Back then, they didn’t fire up an engine and burn gasoline just to cut the lawn. They used a push mower that ran on human power. They exercised by working so they didn’t need to go to a health club to run on treadmills that operate on electricity. But she’s right; they didn’t have the green thing back then.
They drank from a fountain when they were thirsty instead of using a cup or a plastic bottle every time they had a drink of water. They refilled their writing pens with ink instead of buying a new pen, and they replaced the razor blades in a razor instead of throwing away the whole razor just because the blade got dull. But they didn’t have the green thing back then.
Back then, people took the streetcar or a bus and kids rode their bikes to school or rode the school bus instead of turning their moms into a 24-hour taxi service. They had one electrical outlet in a room, not an entire bank of sockets to power a dozen appliances. And they didn’t need a computerized gadget to receive a signal beamed from satellites 2,000 miles out in space in order to find the nearest pizza joint.
But isn’t it sad the current generation laments how wasteful the old folks were just because they didn’t have the green thing back then?
The Final Word
To use a cliché, there is some serious stuff going down. My tin foil hat is rattling itself as it sits on the shelf, and I am at full-time alert waiting for the next shoe to drop. Because of that, I chose to lighten things up today. Stay tuned for more of our regular programming on Wednesday!
Enjoy your next adventure through common sense and thoughtful preparation!
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48 Responses to “Living Life the Old Fashioned Way”
Oh, and one other note about leaning old ways. Use You Tube! There are short videos on spinning, knitting, splitting wood and a lot of other useful skills. If you have internet, you should be able to access those videos.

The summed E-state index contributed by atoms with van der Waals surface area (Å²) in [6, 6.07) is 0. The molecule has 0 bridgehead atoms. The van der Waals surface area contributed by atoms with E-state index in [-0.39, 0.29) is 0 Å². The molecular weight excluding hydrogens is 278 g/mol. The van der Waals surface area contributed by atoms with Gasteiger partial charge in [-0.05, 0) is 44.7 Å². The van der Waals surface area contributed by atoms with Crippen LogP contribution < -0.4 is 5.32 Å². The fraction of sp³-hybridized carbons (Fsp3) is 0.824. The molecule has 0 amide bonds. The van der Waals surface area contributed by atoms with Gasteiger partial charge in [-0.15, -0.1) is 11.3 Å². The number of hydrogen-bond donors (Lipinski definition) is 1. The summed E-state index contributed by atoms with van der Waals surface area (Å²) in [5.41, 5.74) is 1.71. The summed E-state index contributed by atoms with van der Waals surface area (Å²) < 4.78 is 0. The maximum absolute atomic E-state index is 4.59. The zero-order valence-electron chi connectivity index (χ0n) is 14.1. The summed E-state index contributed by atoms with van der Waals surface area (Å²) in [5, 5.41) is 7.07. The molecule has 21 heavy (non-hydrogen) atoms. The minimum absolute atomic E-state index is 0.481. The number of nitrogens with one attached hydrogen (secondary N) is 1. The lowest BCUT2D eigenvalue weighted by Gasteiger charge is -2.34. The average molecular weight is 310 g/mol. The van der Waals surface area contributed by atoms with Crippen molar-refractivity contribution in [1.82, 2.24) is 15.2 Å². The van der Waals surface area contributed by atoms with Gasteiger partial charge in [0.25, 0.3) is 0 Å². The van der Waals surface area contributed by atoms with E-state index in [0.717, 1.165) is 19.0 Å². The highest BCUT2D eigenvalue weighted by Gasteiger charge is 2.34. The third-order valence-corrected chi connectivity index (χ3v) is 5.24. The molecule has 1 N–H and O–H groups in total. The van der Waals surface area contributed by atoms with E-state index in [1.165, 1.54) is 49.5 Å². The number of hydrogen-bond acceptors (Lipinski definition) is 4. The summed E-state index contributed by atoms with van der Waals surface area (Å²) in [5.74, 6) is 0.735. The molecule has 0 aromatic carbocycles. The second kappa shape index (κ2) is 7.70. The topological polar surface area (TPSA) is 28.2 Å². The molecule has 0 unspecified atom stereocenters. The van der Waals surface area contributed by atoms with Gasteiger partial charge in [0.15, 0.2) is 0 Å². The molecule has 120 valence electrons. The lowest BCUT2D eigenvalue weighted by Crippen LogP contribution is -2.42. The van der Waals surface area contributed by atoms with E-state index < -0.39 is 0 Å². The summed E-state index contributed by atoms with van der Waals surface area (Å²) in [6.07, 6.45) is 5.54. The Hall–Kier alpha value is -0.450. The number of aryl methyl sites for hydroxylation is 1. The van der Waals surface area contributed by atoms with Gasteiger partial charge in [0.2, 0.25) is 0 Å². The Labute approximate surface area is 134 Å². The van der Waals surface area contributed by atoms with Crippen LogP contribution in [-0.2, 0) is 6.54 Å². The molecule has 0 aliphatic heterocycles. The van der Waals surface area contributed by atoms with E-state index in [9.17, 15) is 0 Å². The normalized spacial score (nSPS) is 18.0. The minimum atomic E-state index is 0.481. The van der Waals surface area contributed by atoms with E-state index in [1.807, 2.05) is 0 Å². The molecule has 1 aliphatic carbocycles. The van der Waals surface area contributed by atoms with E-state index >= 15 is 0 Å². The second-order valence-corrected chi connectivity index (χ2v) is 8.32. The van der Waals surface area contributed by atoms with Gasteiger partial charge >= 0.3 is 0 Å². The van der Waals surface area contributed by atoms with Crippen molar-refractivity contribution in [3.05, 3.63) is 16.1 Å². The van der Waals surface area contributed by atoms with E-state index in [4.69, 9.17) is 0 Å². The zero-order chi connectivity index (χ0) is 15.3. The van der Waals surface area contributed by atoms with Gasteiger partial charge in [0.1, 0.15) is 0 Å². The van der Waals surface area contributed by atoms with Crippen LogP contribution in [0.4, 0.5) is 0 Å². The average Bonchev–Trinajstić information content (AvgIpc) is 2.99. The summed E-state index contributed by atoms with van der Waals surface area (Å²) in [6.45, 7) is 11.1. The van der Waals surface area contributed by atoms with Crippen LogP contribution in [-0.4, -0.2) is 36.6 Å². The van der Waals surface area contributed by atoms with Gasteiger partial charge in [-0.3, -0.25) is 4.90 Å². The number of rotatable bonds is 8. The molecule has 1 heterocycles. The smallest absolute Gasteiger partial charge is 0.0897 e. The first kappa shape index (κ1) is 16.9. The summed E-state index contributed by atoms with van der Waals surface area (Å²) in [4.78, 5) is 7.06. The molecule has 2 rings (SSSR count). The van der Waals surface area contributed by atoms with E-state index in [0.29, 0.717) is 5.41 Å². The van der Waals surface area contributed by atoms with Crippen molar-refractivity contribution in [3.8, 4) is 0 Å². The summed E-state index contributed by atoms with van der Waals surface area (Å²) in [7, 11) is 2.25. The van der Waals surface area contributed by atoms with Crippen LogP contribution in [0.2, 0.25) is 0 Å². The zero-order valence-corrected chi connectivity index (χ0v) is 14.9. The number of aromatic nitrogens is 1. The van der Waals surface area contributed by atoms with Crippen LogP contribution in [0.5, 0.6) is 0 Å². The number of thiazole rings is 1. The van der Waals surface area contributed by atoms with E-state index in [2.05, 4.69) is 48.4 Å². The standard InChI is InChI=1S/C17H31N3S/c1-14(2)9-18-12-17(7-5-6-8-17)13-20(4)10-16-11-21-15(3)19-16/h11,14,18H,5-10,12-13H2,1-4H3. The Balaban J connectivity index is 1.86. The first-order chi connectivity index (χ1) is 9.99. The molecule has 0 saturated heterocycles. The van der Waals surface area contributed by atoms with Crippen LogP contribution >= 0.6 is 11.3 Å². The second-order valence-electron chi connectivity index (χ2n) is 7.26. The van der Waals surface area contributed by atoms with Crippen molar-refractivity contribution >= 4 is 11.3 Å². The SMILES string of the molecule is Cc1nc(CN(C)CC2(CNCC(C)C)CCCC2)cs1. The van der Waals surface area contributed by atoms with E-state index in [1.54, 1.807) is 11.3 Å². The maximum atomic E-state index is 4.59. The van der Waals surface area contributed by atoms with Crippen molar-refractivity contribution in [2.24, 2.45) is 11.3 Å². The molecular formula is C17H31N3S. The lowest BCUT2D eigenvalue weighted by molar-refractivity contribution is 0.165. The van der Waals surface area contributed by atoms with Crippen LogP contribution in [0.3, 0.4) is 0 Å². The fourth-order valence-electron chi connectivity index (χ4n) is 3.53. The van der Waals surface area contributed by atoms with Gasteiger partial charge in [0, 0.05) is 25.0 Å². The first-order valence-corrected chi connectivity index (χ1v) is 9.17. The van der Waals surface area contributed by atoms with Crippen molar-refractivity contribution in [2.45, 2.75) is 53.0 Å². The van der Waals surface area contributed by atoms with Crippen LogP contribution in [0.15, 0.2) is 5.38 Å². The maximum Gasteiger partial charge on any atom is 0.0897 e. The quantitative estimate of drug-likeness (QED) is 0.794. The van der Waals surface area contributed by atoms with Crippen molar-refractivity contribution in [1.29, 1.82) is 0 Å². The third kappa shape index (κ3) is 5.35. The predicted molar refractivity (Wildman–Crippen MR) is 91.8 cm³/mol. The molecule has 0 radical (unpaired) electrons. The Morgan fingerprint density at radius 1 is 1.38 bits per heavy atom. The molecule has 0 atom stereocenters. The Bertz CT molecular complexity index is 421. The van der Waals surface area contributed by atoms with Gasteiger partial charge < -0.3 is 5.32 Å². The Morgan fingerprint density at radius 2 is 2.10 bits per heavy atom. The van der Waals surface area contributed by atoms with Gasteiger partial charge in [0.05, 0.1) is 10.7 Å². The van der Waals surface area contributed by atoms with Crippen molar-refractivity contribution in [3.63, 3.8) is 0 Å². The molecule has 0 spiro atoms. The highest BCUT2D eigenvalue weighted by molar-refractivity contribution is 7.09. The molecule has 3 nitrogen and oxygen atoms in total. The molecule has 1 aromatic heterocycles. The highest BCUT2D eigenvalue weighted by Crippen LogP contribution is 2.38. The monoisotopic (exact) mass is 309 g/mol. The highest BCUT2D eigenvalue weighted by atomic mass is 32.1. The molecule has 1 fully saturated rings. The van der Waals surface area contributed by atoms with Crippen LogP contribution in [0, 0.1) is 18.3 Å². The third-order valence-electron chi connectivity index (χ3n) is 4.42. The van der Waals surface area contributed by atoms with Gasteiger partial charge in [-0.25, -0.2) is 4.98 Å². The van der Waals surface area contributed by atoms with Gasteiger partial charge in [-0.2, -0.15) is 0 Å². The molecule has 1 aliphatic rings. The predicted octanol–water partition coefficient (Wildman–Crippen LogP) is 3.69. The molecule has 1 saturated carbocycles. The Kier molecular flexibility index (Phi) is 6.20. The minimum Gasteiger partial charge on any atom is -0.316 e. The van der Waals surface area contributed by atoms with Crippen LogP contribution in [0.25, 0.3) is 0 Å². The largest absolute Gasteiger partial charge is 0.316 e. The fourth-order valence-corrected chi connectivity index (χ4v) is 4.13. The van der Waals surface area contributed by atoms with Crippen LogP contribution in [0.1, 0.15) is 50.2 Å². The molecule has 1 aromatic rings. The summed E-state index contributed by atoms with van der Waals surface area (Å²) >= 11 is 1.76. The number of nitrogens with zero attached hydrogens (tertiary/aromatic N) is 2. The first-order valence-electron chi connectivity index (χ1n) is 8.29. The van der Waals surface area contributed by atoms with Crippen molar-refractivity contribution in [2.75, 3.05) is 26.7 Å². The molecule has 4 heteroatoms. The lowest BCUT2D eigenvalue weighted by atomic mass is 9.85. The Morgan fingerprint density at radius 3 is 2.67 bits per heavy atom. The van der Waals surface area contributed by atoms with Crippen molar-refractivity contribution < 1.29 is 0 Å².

I’ve worn jeans most of my life. Last year, I just got tired of it. I bought the Folkwear Walking Skirt pattern (which I’ve wanted for years). I sewed up two cotton skirts from it and a petticoat using another Folkwear pattern. I thought I’d try it out for a year and see how I felt about it.
I’m still wearing one of those skirts and the petticoat. I need to get around to making a second petticoat, but I’ve managed with just one. The skirt is great to wear and looks classy. I don’t look like some old lady in pajamas. Folks seem to treat you differently and no one expects me to do really dirty jobs (although I’ve worn these skirts on dump runs.)
Oh my gosh. I did a search in Google for the Folkwear Walking Skirt and want one. I am not talented enough to sew one myself and I didn’t see anyone offering these as a custom design on Etsy. I will just have to find myself a talented seamstress.
I love this story about our past generations not “having this green thing”. Unfortunately what many generations, including my own (I’m in my thirties), lack is common sense. I am grateful every day to be a member of my family- while they wouldn’t be considered preppers, they are skilled. Not many people can say they have use able spinning wheels, let alone the ability to actually sit down and use them. I have a pantry full of canned foods we grew in our garden. Our youngest is wearing a cloth diaper. In the New England winter we do use oil heat but dont even bat an eye at the power going out, our woodstove and oil lamps may look silly and old fashioned to some but they work wonderfully! Even the fact that people are lost without their microwave or electric stove during a power outage is ridiculous to me- like I said, just a little common sense. Dont get me wrong, I enjoy the modern conveniences, but I absolutely have an immense appreciation for the skills and simplicity my family has passed down the line. The world will be in a sorry state if that shoe does ever indeed drop!